Centralisation kills!


nurse_2.jpg Centralisation kills is the message of a new paper (should be here by the time you read this) from the Centre for Economic Performance. Centralisation, in this sense, meaning the setting of standard national pay rates.

What the authors did was look at the quality and productivity of nursing across the country, this being measured by the percentage of those admitted to hospital after a heart attack (AMI) who died in the subsequent 30 days. As we're all told so often of the connection between (relative) poverty and bad health we would expect the rates to be higher in poor areas. Quite the contrary: the richer the area surrounding the hospital the worse the survival rate. The reason for this is that nurses' wages are set centrally, to be the same (with very little geographic variation) right across the country. However, wages in general are not the same across the country: 

Pay for nurses and physicians in NHS hospitals, which provide almost all hospital care in the UK, is set by a central review body that sets pay scales in which there is limited regional variation. The variation that exists does not fully reflect the wages differentials in the external labor markets in which the staff are employed. Regional pay differences are considerable in the UK. For example, female white-collar wages in North East England are about 60 percent lower than in Inner London and these persist after controlling for human capital characteristics and other factors.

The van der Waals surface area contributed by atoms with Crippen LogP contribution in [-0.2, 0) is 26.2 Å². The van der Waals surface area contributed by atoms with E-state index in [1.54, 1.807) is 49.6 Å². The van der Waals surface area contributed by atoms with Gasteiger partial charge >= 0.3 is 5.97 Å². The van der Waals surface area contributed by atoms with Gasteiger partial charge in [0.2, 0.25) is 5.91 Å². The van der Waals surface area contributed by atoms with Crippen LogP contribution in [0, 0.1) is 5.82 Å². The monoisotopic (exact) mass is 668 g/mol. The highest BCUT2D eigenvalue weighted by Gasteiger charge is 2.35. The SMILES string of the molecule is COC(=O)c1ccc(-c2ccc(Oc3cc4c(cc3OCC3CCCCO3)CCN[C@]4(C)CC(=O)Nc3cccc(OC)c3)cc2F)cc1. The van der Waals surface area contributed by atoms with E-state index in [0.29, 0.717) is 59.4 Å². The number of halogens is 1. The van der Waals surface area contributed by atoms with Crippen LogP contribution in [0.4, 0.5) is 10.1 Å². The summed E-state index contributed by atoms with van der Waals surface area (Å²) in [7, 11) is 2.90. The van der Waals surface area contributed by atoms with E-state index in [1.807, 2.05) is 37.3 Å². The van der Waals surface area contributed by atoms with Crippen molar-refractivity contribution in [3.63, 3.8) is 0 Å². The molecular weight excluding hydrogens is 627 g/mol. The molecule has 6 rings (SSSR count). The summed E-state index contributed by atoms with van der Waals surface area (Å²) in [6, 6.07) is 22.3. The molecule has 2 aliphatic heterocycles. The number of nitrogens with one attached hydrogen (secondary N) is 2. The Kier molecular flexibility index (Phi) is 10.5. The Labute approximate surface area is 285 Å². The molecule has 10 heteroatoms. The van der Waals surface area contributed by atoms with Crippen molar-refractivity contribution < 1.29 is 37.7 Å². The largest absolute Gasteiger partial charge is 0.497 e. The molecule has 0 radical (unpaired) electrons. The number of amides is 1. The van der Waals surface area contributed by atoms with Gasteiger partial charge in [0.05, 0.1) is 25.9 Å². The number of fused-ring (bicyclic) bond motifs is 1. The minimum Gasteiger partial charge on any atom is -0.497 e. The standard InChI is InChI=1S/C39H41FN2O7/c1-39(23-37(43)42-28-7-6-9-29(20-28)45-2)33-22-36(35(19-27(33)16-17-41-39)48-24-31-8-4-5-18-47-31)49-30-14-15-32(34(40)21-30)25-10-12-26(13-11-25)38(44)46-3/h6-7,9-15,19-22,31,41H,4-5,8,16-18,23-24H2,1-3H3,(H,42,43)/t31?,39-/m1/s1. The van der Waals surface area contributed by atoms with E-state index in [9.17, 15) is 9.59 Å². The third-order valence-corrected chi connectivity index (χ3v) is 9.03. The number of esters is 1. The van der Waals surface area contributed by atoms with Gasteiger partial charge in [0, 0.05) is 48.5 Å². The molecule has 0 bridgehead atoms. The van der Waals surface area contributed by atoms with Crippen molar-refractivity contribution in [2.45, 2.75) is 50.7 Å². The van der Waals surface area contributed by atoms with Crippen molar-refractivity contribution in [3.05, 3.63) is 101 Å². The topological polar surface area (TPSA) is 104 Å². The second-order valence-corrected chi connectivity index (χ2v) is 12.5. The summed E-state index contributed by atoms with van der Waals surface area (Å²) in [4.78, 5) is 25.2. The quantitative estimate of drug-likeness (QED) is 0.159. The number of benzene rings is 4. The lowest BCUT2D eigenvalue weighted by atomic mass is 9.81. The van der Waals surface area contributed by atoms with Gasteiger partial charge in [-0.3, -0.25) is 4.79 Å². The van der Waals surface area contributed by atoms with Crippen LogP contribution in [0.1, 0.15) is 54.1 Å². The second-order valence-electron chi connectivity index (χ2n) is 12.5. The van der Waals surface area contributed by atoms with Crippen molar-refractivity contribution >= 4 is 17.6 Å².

It isn't that wages are too high in low wage areas, but that they are too low for nurses in high wage areas. This leads to both a shortage of people willing to do the job itself and hospitals relying upon agency staff who are not constrained by the national pay scale: but agency staff are, by the very nature of their shift by shift employment, unlikely to know the systems and hospitals as well as permanent. The end effect is: 

A 10 percent increase in the outside wage isassociated with a 4 percent to 8 percent increase in AMI death rates.

That is, where hospitals cannot pay the going rate for trained staff because of the national pay setting, people die. All in the name of equality no doubt, for a job's worth the same amount of pay where ever it is to some people. The only solution to this is to abolish such national pay rates and allow local employers to pay what they need to attract the staff they desire.

All of which rather puts into perspective the current wrangles over national bargaining for police pay, other public sector workers, even the negotiations with civil servants and doctors. We shouldn't be having such national problems because we shouldn't be having such national negotiations in the first place. For centralisation of pay bargaining kills people.